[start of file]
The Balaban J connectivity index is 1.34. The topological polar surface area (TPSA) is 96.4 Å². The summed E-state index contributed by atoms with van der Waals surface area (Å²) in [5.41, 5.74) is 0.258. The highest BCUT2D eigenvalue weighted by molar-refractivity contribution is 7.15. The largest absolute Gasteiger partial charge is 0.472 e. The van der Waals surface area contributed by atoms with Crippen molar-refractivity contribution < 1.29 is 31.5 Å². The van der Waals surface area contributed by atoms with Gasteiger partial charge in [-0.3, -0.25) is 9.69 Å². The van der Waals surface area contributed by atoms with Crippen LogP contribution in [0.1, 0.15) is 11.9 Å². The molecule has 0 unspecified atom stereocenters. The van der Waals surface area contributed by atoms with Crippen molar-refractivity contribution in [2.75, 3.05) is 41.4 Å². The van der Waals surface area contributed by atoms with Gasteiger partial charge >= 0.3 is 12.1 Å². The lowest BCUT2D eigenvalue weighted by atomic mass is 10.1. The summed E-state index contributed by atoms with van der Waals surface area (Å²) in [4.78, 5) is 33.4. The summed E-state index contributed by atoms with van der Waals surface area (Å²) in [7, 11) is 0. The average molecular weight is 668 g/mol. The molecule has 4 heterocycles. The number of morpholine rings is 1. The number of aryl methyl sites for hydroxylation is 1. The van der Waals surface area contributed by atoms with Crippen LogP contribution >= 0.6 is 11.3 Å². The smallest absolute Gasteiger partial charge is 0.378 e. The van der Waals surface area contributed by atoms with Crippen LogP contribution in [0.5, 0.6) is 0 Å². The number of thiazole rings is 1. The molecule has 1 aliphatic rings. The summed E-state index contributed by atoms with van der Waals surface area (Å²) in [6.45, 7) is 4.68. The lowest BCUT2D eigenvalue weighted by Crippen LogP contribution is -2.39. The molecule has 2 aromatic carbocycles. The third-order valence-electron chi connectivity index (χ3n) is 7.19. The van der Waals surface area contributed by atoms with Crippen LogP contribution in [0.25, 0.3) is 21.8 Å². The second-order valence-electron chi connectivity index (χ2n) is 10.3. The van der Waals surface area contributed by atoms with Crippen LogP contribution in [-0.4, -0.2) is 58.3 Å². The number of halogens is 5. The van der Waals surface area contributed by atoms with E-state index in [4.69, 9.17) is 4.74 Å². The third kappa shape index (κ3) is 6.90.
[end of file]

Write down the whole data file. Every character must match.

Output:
The Balaban J connectivity index is 1.34. The topological polar surface area (TPSA) is 96.4 Å². The summed E-state index contributed by atoms with van der Waals surface area (Å²) in [5.41, 5.74) is 0.258. The highest BCUT2D eigenvalue weighted by molar-refractivity contribution is 7.15. The largest absolute Gasteiger partial charge is 0.472 e. The van der Waals surface area contributed by atoms with Crippen molar-refractivity contribution < 1.29 is 31.5 Å². The van der Waals surface area contributed by atoms with Gasteiger partial charge in [-0.3, -0.25) is 9.69 Å². The van der Waals surface area contributed by atoms with Crippen LogP contribution in [0.1, 0.15) is 11.9 Å². The molecule has 0 unspecified atom stereocenters. The van der Waals surface area contributed by atoms with Crippen molar-refractivity contribution in [2.75, 3.05) is 41.4 Å². The van der Waals surface area contributed by atoms with Gasteiger partial charge >= 0.3 is 12.1 Å². The lowest BCUT2D eigenvalue weighted by atomic mass is 10.1. The summed E-state index contributed by atoms with van der Waals surface area (Å²) in [4.78, 5) is 33.4. The summed E-state index contributed by atoms with van der Waals surface area (Å²) in [7, 11) is 0. The average molecular weight is 668 g/mol. The molecule has 4 heterocycles. The number of morpholine rings is 1. The number of aryl methyl sites for hydroxylation is 1. The van der Waals surface area contributed by atoms with Crippen LogP contribution >= 0.6 is 11.3 Å². The smallest absolute Gasteiger partial charge is 0.378 e. The van der Waals surface area contributed by atoms with Crippen LogP contribution in [0.5, 0.6) is 0 Å². The number of thiazole rings is 1. The molecule has 1 aliphatic rings. The summed E-state index contributed by atoms with van der Waals surface area (Å²) in [6.45, 7) is 4.68. The lowest BCUT2D eigenvalue weighted by Crippen LogP contribution is -2.39. The molecule has 2 aromatic carbocycles. The third-order valence-electron chi connectivity index (χ3n) is 7.19. The van der Waals surface area contributed by atoms with Crippen LogP contribution in [0.25, 0.3) is 21.8 Å². The second-order valence-electron chi connectivity index (χ2n) is 10.3. The van der Waals surface area contributed by atoms with Crippen LogP contribution in [-0.4, -0.2) is 58.3 Å². The number of halogens is 5. The van der Waals surface area contributed by atoms with E-state index in [4.69, 9.17) is 4.74 Å². The third kappa shape index (κ3) is 6.90.